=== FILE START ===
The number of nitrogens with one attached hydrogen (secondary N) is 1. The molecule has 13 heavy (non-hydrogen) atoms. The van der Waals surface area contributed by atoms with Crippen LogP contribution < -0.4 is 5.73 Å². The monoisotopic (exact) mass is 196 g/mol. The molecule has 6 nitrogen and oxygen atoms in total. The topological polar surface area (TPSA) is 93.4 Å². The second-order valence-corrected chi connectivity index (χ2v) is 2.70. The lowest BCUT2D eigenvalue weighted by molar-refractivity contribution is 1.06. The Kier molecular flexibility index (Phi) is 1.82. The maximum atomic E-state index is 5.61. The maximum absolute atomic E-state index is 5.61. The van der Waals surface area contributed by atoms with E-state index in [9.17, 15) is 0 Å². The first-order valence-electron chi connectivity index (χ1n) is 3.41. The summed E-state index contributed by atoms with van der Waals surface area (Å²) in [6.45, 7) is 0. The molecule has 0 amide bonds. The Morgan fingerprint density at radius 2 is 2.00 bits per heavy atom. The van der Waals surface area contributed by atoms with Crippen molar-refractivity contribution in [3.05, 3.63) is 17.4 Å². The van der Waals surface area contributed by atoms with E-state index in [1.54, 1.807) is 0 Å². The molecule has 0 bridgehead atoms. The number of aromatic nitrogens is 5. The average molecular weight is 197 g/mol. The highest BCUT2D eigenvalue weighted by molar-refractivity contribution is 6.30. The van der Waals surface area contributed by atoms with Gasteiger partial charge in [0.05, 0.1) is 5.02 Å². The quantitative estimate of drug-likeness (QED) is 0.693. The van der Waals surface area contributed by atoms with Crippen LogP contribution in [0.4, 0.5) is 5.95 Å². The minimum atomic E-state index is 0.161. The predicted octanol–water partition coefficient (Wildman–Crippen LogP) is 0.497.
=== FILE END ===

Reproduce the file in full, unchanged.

The number of nitrogens with one attached hydrogen (secondary N) is 1. The molecule has 13 heavy (non-hydrogen) atoms. The van der Waals surface area contributed by atoms with Crippen LogP contribution < -0.4 is 5.73 Å². The monoisotopic (exact) mass is 196 g/mol. The molecule has 6 nitrogen and oxygen atoms in total. The topological polar surface area (TPSA) is 93.4 Å². The second-order valence-corrected chi connectivity index (χ2v) is 2.70. The lowest BCUT2D eigenvalue weighted by molar-refractivity contribution is 1.06. The Kier molecular flexibility index (Phi) is 1.82. The maximum atomic E-state index is 5.61. The maximum absolute atomic E-state index is 5.61. The van der Waals surface area contributed by atoms with E-state index in [9.17, 15) is 0 Å². The first-order valence-electron chi connectivity index (χ1n) is 3.41. The summed E-state index contributed by atoms with van der Waals surface area (Å²) in [6.45, 7) is 0. The molecule has 0 amide bonds. The Morgan fingerprint density at radius 2 is 2.00 bits per heavy atom. The van der Waals surface area contributed by atoms with Crippen molar-refractivity contribution in [3.05, 3.63) is 17.4 Å². The van der Waals surface area contributed by atoms with E-state index in [1.54, 1.807) is 0 Å². The molecule has 0 bridgehead atoms. The number of aromatic nitrogens is 5. The average molecular weight is 197 g/mol. The highest BCUT2D eigenvalue weighted by molar-refractivity contribution is 6.30. The van der Waals surface area contributed by atoms with Gasteiger partial charge in [0.05, 0.1) is 5.02 Å². The quantitative estimate of drug-likeness (QED) is 0.693. The van der Waals surface area contributed by atoms with Crippen LogP contribution in [0.4, 0.5) is 5.95 Å². The minimum atomic E-state index is 0.161. The predicted octanol–water partition coefficient (Wildman–Crippen LogP) is 0.497.